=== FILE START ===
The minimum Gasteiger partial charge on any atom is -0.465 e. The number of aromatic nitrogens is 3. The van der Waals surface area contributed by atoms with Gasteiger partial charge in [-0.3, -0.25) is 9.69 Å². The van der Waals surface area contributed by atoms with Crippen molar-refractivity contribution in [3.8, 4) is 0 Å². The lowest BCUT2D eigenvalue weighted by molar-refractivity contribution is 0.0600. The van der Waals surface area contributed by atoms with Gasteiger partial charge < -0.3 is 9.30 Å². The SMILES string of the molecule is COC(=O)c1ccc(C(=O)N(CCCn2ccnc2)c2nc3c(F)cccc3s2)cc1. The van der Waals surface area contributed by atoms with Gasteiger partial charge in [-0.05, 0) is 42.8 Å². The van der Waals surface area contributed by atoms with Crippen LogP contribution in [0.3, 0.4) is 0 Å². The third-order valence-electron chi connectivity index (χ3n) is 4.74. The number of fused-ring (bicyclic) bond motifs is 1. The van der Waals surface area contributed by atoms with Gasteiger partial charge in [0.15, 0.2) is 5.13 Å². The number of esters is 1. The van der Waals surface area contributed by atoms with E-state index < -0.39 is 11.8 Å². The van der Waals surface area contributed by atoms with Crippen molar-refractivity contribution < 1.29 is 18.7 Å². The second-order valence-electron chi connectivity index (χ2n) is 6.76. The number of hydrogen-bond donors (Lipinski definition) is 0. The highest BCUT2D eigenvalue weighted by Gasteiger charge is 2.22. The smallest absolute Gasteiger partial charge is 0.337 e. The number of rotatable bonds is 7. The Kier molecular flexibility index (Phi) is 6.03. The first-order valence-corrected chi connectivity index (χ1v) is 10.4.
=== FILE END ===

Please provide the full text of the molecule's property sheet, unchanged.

The minimum Gasteiger partial charge on any atom is -0.465 e. The number of aromatic nitrogens is 3. The van der Waals surface area contributed by atoms with Gasteiger partial charge in [-0.3, -0.25) is 9.69 Å². The van der Waals surface area contributed by atoms with Crippen molar-refractivity contribution in [3.8, 4) is 0 Å². The lowest BCUT2D eigenvalue weighted by molar-refractivity contribution is 0.0600. The van der Waals surface area contributed by atoms with Gasteiger partial charge < -0.3 is 9.30 Å². The SMILES string of the molecule is COC(=O)c1ccc(C(=O)N(CCCn2ccnc2)c2nc3c(F)cccc3s2)cc1. The van der Waals surface area contributed by atoms with Gasteiger partial charge in [-0.05, 0) is 42.8 Å². The van der Waals surface area contributed by atoms with Crippen LogP contribution in [0.3, 0.4) is 0 Å². The third-order valence-electron chi connectivity index (χ3n) is 4.74. The number of fused-ring (bicyclic) bond motifs is 1. The van der Waals surface area contributed by atoms with Gasteiger partial charge in [0.15, 0.2) is 5.13 Å². The number of esters is 1. The van der Waals surface area contributed by atoms with E-state index < -0.39 is 11.8 Å². The van der Waals surface area contributed by atoms with Crippen molar-refractivity contribution < 1.29 is 18.7 Å². The second-order valence-electron chi connectivity index (χ2n) is 6.76. The number of hydrogen-bond donors (Lipinski definition) is 0. The highest BCUT2D eigenvalue weighted by Gasteiger charge is 2.22. The smallest absolute Gasteiger partial charge is 0.337 e. The number of rotatable bonds is 7. The Kier molecular flexibility index (Phi) is 6.03. The first-order valence-corrected chi connectivity index (χ1v) is 10.4.